Medical help for remote villagers

THE Oil Search Foundation’s Health Patrol initiative continues to bring healing and primary health care to some of Papua New Guinea’s most inaccessible areas.

  • Staff Reporter
  • 10 October 2017
  • 19:24
  • News
Medical help for remote villagers Some of the people who took advantage of Oil Search Foundation's health patrol

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Over just six days, the foundation team was able to treat more than 2000 people in the remote Turama district in Gulf Province.
 
The foundation said that the patrol, comprising 13 health workers and one medical officer split into two teams and took six days to cover more than eight villages in upper and middle Turama to deliver basic health education and medical services.
 
They provided immunisation for children, TB screening, eye and dental care, general outpatient care, and awareness on hygiene, nutrition and family planning, TB and HIV/AIDS.
 
"The entire area is only accessible by air or via the Kikori River and is currently serviced by two clinics situated at logging camps. The patrol team reported that people turned up in big numbers and were quite keen to hear the messages on health education," the foundation said.
 
Elizah Esi, a 30-year-old eye patient from Komaio who received a new pair of lenses, was overjoyed. "I could hardly see my spouse from a distance but now I can see her clearly," he said.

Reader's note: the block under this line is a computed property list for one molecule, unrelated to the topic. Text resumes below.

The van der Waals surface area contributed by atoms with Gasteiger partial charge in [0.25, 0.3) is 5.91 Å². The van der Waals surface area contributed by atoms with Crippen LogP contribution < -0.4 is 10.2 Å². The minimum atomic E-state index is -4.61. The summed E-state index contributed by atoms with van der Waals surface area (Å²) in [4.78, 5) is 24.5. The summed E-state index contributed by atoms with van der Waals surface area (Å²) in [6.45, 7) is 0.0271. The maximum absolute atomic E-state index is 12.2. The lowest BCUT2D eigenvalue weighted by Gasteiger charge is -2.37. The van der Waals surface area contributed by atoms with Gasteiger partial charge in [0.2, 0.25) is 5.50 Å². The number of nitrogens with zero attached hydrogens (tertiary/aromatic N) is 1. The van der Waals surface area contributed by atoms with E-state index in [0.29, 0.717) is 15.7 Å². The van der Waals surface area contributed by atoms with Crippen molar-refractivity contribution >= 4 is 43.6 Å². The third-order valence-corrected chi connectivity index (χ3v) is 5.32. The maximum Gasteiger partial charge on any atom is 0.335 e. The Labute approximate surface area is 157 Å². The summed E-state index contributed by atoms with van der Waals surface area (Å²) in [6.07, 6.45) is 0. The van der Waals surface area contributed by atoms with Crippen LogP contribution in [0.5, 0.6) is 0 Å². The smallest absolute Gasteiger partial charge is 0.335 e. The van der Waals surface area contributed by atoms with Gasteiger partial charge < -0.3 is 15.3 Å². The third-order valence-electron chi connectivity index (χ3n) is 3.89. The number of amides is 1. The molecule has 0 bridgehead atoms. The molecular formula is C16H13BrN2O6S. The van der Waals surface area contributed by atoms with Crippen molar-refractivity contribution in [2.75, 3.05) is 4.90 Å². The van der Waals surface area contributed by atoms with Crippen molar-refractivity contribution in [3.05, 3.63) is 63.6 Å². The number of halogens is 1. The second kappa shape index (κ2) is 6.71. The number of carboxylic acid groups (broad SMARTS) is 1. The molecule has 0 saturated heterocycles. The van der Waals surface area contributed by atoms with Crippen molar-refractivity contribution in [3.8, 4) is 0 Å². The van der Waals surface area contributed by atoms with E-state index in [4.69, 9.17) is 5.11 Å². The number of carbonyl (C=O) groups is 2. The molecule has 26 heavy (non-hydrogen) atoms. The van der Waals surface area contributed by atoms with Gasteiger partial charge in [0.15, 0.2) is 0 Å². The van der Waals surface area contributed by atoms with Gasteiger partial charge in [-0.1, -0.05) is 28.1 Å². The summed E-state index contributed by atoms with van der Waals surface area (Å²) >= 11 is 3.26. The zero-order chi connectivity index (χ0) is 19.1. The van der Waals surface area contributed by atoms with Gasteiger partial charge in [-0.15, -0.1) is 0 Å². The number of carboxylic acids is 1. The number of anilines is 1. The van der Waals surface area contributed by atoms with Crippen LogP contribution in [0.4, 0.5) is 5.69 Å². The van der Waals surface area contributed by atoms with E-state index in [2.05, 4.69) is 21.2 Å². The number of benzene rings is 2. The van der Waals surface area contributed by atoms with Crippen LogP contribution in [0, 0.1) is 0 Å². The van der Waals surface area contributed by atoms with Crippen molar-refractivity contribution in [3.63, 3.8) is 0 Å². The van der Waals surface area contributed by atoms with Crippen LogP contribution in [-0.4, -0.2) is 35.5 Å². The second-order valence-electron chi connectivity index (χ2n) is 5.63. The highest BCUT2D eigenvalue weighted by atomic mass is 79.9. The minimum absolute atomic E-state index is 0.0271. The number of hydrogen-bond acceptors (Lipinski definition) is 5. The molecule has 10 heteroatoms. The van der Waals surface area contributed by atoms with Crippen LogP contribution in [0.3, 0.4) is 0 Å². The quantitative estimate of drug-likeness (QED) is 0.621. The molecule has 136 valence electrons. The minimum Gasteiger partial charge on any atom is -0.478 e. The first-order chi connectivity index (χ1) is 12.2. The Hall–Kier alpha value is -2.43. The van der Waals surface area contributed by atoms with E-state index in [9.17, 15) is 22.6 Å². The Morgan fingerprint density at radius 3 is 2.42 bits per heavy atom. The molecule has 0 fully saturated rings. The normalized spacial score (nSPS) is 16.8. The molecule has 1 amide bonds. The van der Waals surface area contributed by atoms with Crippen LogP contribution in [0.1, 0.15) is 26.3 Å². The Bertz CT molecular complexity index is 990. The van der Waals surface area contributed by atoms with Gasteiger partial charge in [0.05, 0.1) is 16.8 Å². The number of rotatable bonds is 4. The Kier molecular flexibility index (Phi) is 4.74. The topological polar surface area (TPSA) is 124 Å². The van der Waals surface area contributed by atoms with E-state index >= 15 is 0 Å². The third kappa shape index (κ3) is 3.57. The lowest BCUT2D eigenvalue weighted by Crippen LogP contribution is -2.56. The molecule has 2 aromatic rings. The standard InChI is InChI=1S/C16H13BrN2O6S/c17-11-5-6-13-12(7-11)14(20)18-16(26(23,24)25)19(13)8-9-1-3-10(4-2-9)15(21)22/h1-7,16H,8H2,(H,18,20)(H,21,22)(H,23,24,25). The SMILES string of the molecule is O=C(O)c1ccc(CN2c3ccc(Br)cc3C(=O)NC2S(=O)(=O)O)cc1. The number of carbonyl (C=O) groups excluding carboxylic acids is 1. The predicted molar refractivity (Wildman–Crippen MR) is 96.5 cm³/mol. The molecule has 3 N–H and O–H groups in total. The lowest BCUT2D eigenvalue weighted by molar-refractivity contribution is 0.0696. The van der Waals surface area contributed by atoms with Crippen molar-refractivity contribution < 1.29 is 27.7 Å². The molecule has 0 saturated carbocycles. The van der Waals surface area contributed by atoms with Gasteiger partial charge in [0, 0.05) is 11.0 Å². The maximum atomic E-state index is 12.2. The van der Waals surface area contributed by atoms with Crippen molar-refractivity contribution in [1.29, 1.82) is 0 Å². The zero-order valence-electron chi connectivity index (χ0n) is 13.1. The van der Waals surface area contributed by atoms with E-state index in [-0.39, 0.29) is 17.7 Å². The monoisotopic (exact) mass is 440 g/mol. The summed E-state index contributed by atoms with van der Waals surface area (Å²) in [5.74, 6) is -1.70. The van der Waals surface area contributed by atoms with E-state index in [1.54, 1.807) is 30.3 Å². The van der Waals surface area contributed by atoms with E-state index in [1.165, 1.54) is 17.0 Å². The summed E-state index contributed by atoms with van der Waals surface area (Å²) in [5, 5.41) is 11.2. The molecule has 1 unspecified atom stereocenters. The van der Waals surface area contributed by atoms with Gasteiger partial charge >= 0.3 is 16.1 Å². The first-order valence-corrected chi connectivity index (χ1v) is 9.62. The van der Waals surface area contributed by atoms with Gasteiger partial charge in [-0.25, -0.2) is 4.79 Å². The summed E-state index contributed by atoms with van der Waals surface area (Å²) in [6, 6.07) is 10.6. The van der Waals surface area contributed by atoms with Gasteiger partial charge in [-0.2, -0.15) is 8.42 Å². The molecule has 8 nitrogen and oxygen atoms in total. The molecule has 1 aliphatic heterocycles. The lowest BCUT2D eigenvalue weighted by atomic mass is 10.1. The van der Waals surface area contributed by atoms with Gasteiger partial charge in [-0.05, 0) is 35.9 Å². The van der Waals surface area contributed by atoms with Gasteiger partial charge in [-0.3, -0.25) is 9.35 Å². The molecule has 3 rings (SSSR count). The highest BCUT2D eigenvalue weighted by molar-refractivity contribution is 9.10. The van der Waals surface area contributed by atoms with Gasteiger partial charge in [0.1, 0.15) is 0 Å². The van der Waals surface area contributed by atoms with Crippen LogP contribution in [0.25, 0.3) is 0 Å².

He was among about 62 men, women and schoolchildren whose eyes were tested and were either prescribed glasses or were given a pair by the team.
 
Robert Bosari, councillor for Haivaro, Kuri and Moka 1 and 2 villages in the West Kikori LLG, thanked the patrol team on behalf of the people.
 
"Our gratitude goes to Oil Search and Oil Search Foundation for bringing this vital service to us. If it wasn't for these two organisations, our people wouldn't have received this help," he said. "I must also thank our partners from the Kerema and Kikori hospitals, who allowed their nurses and doctor to bring help right to our doorsteps instead of our sick people travelling long distances to seek help."
 
The patrol comprised two teams of health workers from the Kikori and Kerema hospitals, Marie Stopes PNG, Gulf Provincial Health, Gulf Christian Services and Oil Search Foundation.
 
In six days they helped 37 people with dental complaints; gave glasses to 32 people; administered vitamin A and over 1200 vaccines for 352 children under five years; screened, diagnosed and treated more than 400 people with general outpatient ailments; administered 19 family planning implants for women; performed two non-scalpel vasectomies on men, screened and identified 18 people with suspected TB; attended to 14 pregnant mothers; and supervised the successful delivery of a baby.
 
Other remote neighbouring border villages from Southern Highlands and Western provinces also turned up to seek medical assistance from the patrol team at Haivaro and Kuri logging camp. 

 

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